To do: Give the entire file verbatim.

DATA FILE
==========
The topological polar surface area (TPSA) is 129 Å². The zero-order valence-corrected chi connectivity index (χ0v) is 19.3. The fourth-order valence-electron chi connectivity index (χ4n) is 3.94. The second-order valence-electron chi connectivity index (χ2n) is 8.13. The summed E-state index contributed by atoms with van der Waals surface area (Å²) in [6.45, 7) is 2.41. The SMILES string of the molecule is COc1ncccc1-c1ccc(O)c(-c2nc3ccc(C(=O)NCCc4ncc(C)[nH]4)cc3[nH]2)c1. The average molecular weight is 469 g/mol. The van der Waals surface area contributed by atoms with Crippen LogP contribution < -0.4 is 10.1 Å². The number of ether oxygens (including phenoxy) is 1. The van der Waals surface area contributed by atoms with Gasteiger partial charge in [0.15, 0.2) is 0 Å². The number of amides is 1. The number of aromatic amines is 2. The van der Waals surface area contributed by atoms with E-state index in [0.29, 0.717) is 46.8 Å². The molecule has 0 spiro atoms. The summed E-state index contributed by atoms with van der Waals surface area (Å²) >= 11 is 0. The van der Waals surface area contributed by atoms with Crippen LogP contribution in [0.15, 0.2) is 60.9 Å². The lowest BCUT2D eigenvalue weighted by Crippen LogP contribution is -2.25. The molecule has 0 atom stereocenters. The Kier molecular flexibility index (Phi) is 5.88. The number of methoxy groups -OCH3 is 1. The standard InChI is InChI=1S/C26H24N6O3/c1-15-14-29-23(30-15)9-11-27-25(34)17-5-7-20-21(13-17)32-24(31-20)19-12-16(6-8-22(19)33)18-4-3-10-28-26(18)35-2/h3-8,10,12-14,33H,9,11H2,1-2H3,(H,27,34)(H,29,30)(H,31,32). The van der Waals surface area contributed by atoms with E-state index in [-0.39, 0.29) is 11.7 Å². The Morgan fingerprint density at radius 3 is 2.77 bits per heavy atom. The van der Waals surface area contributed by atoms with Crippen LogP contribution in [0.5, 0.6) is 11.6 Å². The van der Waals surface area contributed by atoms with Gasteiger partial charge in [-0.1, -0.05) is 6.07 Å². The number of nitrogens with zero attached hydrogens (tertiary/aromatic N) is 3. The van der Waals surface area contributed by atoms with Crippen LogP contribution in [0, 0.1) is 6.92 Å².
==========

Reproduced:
The topological polar surface area (TPSA) is 129 Å². The zero-order valence-corrected chi connectivity index (χ0v) is 19.3. The fourth-order valence-electron chi connectivity index (χ4n) is 3.94. The second-order valence-electron chi connectivity index (χ2n) is 8.13. The summed E-state index contributed by atoms with van der Waals surface area (Å²) in [6.45, 7) is 2.41. The SMILES string of the molecule is COc1ncccc1-c1ccc(O)c(-c2nc3ccc(C(=O)NCCc4ncc(C)[nH]4)cc3[nH]2)c1. The average molecular weight is 469 g/mol. The van der Waals surface area contributed by atoms with Crippen LogP contribution < -0.4 is 10.1 Å². The number of ether oxygens (including phenoxy) is 1. The van der Waals surface area contributed by atoms with Gasteiger partial charge in [0.15, 0.2) is 0 Å². The number of amides is 1. The number of aromatic amines is 2. The van der Waals surface area contributed by atoms with E-state index in [0.29, 0.717) is 46.8 Å². The molecule has 0 spiro atoms. The summed E-state index contributed by atoms with van der Waals surface area (Å²) >= 11 is 0. The van der Waals surface area contributed by atoms with Crippen LogP contribution in [0.15, 0.2) is 60.9 Å². The lowest BCUT2D eigenvalue weighted by Crippen LogP contribution is -2.25. The molecule has 0 atom stereocenters. The Kier molecular flexibility index (Phi) is 5.88. The number of methoxy groups -OCH3 is 1. The standard InChI is InChI=1S/C26H24N6O3/c1-15-14-29-23(30-15)9-11-27-25(34)17-5-7-20-21(13-17)32-24(31-20)19-12-16(6-8-22(19)33)18-4-3-10-28-26(18)35-2/h3-8,10,12-14,33H,9,11H2,1-2H3,(H,27,34)(H,29,30)(H,31,32). The van der Waals surface area contributed by atoms with E-state index in [-0.39, 0.29) is 11.7 Å². The Morgan fingerprint density at radius 3 is 2.77 bits per heavy atom. The van der Waals surface area contributed by atoms with Crippen LogP contribution in [0.5, 0.6) is 11.6 Å². The van der Waals surface area contributed by atoms with Gasteiger partial charge in [-0.1, -0.05) is 6.07 Å². The number of nitrogens with zero attached hydrogens (tertiary/aromatic N) is 3. The van der Waals surface area contributed by atoms with Crippen LogP contribution in [0, 0.1) is 6.92 Å².